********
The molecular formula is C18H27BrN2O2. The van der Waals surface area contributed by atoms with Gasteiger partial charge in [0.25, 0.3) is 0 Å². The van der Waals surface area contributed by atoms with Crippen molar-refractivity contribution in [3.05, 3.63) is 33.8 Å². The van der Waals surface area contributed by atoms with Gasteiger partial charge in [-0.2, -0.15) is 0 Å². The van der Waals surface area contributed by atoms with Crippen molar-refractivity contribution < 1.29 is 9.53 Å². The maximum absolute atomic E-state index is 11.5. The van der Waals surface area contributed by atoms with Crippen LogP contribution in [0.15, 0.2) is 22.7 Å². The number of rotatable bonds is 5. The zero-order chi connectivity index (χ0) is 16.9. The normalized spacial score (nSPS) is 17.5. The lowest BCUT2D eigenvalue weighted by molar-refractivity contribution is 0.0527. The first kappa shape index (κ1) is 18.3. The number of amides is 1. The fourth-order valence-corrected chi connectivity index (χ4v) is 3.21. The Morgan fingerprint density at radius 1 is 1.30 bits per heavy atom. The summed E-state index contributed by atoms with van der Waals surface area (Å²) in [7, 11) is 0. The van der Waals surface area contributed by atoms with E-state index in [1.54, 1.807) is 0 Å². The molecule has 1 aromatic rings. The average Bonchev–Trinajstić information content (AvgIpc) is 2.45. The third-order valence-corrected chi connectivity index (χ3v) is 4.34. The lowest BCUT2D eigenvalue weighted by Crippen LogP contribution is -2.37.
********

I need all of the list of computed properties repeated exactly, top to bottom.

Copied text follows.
The molecular formula is C18H27BrN2O2. The van der Waals surface area contributed by atoms with Gasteiger partial charge in [0.25, 0.3) is 0 Å². The van der Waals surface area contributed by atoms with Crippen molar-refractivity contribution in [3.05, 3.63) is 33.8 Å². The van der Waals surface area contributed by atoms with Gasteiger partial charge in [-0.2, -0.15) is 0 Å². The van der Waals surface area contributed by atoms with Crippen molar-refractivity contribution < 1.29 is 9.53 Å². The maximum absolute atomic E-state index is 11.5. The van der Waals surface area contributed by atoms with Crippen LogP contribution in [0.15, 0.2) is 22.7 Å². The number of rotatable bonds is 5. The zero-order chi connectivity index (χ0) is 16.9. The normalized spacial score (nSPS) is 17.5. The lowest BCUT2D eigenvalue weighted by molar-refractivity contribution is 0.0527. The first kappa shape index (κ1) is 18.3. The number of amides is 1. The fourth-order valence-corrected chi connectivity index (χ4v) is 3.21. The Morgan fingerprint density at radius 1 is 1.30 bits per heavy atom. The summed E-state index contributed by atoms with van der Waals surface area (Å²) in [7, 11) is 0. The van der Waals surface area contributed by atoms with E-state index in [1.54, 1.807) is 0 Å². The molecule has 1 aromatic rings. The average Bonchev–Trinajstić information content (AvgIpc) is 2.45. The third-order valence-corrected chi connectivity index (χ3v) is 4.34. The lowest BCUT2D eigenvalue weighted by Crippen LogP contribution is -2.37.